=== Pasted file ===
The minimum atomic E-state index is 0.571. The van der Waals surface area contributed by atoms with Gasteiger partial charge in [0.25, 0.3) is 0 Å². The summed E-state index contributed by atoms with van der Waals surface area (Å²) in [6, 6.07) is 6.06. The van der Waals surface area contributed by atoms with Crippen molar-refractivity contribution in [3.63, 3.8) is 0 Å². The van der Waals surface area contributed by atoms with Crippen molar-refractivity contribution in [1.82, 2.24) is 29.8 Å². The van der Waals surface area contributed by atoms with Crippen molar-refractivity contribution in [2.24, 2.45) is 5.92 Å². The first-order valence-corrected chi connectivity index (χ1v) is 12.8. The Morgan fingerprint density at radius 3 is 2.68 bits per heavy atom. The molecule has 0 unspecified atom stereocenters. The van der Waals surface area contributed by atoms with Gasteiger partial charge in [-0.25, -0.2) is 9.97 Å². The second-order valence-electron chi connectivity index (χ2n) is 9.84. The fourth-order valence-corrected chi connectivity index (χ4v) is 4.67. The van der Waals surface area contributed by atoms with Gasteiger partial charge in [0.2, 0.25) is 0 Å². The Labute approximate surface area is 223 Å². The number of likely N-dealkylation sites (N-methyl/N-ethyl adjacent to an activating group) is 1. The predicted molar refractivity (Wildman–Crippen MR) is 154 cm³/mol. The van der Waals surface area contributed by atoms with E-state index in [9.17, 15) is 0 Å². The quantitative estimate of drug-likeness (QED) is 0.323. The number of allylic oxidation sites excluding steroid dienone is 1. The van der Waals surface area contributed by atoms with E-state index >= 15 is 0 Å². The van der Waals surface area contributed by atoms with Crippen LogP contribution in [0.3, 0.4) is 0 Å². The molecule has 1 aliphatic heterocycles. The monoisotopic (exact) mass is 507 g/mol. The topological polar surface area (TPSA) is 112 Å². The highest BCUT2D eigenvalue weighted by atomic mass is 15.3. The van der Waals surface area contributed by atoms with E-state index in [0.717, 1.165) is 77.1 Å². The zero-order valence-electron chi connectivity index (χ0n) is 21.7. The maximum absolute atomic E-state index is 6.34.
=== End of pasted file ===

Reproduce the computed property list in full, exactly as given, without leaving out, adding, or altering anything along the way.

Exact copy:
The minimum atomic E-state index is 0.571. The van der Waals surface area contributed by atoms with Gasteiger partial charge in [0.25, 0.3) is 0 Å². The summed E-state index contributed by atoms with van der Waals surface area (Å²) in [6, 6.07) is 6.06. The van der Waals surface area contributed by atoms with Crippen molar-refractivity contribution in [3.63, 3.8) is 0 Å². The van der Waals surface area contributed by atoms with Crippen molar-refractivity contribution in [1.82, 2.24) is 29.8 Å². The van der Waals surface area contributed by atoms with Crippen molar-refractivity contribution in [2.24, 2.45) is 5.92 Å². The first-order valence-corrected chi connectivity index (χ1v) is 12.8. The Morgan fingerprint density at radius 3 is 2.68 bits per heavy atom. The molecule has 0 unspecified atom stereocenters. The van der Waals surface area contributed by atoms with Gasteiger partial charge in [-0.25, -0.2) is 9.97 Å². The second-order valence-electron chi connectivity index (χ2n) is 9.84. The fourth-order valence-corrected chi connectivity index (χ4v) is 4.67. The van der Waals surface area contributed by atoms with Gasteiger partial charge in [0.2, 0.25) is 0 Å². The Labute approximate surface area is 223 Å². The number of likely N-dealkylation sites (N-methyl/N-ethyl adjacent to an activating group) is 1. The predicted molar refractivity (Wildman–Crippen MR) is 154 cm³/mol. The van der Waals surface area contributed by atoms with E-state index in [9.17, 15) is 0 Å². The quantitative estimate of drug-likeness (QED) is 0.323. The number of allylic oxidation sites excluding steroid dienone is 1. The van der Waals surface area contributed by atoms with E-state index >= 15 is 0 Å². The van der Waals surface area contributed by atoms with Crippen LogP contribution in [0.3, 0.4) is 0 Å². The molecule has 1 aliphatic heterocycles. The monoisotopic (exact) mass is 507 g/mol. The topological polar surface area (TPSA) is 112 Å². The highest BCUT2D eigenvalue weighted by atomic mass is 15.3. The van der Waals surface area contributed by atoms with E-state index in [0.717, 1.165) is 77.1 Å². The zero-order valence-electron chi connectivity index (χ0n) is 21.7. The maximum absolute atomic E-state index is 6.34.